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By Steven Reinberg
WEDNESDAY, Oct. 7, 2020 (HealthDay News)
While opioids were grabbing the headlines, cocaine overdose deaths in the United States have marched upward, nearly tripling over five years, a new government report shows.
“While much attention has been given to the increase in drug overdose deaths involving opioids, it’s also important to recognize that deaths involving other drugs, such as cocaine, have also increased in recent years,” said Dr. Holly Hedegaard, lead researcher and injury epidemiologist at the CDC’s National Center for Health Statistics (NCHS).
In 2018, those most likely to die from cocaine were men, adults aged 35 to 44, Black people and city dwellers in the Northeast. Knowing who’s most vulnerable can help in forming prevention strategies, Hedegaard said.
Given this alarming rise, “focused efforts are needed to better understand why the rate of drug overdose deaths involving cocaine has tripled in recent years,” she said.
According to the report:
- Cocaine overdose deaths were stable from 2009 to 2013, but by 2018 had jumped from about two to nearly five per 100,000 people.
- Americans aged 35 to 44 were most likely to die of a cocaine overdose in 2018. Those 65 and over were least vulnerable.
- In 2018, Black people had nearly double the rate of cocaine-related deaths compared to white people, and three times that of Hispanics at nine per 100,000 versus five and three, respectively.
- The rate of cocaine deaths in 2018 was nine times higher in Northeast urban counties than in Western rural counties.
Pat Aussem, associate vice president at the Partnership to End Addiction, said several factors may have contributed to the dramatic rise in cocaine overdose deaths.
“In recent years, countries like Colombia have had bumper crops of coca, and the prices of cocaine have fallen dramatically, resulting in a cheap, abundant product for export. With its increase in purity and decrease in price, cocaine can be a less expensive alternative to prescription stimulants like Ritalin and Adderall,” Aussem said.
Cocaine is also often laced with fentanyl, a powerful synthetic opioid, which significantly increases the probability of an overdose, she noted.
Indeed, the report found that between 2014 and 2018, the rate of drug overdose deaths from cocaine plus opioids increased faster than the rate of cocaine deaths without opioids.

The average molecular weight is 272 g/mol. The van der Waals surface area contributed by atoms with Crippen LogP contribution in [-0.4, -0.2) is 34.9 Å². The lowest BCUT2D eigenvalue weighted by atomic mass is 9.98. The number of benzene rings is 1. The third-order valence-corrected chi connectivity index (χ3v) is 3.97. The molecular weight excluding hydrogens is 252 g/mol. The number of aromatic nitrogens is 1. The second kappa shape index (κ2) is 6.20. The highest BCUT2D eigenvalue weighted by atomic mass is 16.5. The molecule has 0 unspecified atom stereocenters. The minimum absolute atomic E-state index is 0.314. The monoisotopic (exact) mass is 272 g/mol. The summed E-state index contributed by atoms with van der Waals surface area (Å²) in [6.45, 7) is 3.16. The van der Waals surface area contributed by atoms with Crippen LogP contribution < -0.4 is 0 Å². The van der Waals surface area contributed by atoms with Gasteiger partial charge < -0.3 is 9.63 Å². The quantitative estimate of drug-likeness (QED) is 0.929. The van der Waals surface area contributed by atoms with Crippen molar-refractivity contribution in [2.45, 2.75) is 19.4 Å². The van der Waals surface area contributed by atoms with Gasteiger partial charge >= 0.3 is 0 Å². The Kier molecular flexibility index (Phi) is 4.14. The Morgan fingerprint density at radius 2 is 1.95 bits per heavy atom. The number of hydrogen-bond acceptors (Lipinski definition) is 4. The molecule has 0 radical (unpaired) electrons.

“When mixing cocaine and opioids intentionally, the desired result is to experience the high of cocaine while easing its after-effects with the depressant qualities of an opioid,” Aussem explained. “If the person using the drug is unaware that the cocaine they are consuming is laced with fentanyl and lacks a tolerance for opioids, they are more likely to experience an adverse reaction or an overdose.”
Cities have been the centers of the cocaine epidemic, Aussem said. “Historically, urban areas such as New York and Miami have been key markets for the cocaine suppliers and are notably along ports of entry. Urban markets have also been plagued by fentanyl, which is being used to cut cocaine,” she said.
For urban Black people, the greater purity, lower price and widespread availability of cocaine may make it more attractive to use than other stimulants, she said. “This may account for the alarming increase in fatalities noted in the report amongst different subgroups,” Aussem suggested.
A comprehensive strategy to address addiction is necessary to reverse this trend, she noted.
“That includes prevention, treatment and recovery supports,” Aussem explained. People need affordable access to evidence-based care that includes mental and physical health needs, housing supports, employment and more, she said.
Also, “proven pharmacological interventions are needed to complement behavioral strategies,” she added, noting that trials of anti-addiction medications and even a vaccine are under way.
Cocaine users should also be educated on the risks of the drug being cut with fentanyl. “Using fentanyl test strips and having naloxone on hand are additional safety measures that could help reduce overdose deaths,” Aussem said, referring to the overdose treatment marketed as Narcan.
The report was published online Oct. 7 in the CDC’s NCHS Data Brief.
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SOURCES: Holly Hedegaard, MD, injury epidemiologist, National Center for Health Statistics (NCHS), U.S. Centers for Disease Control and Prevention; Pat Aussem, LPC, MAC, associate vice president, consumer clinical content development, Partnership to End Addiction; NCHS Data Brief, Oct. 7, 2020, online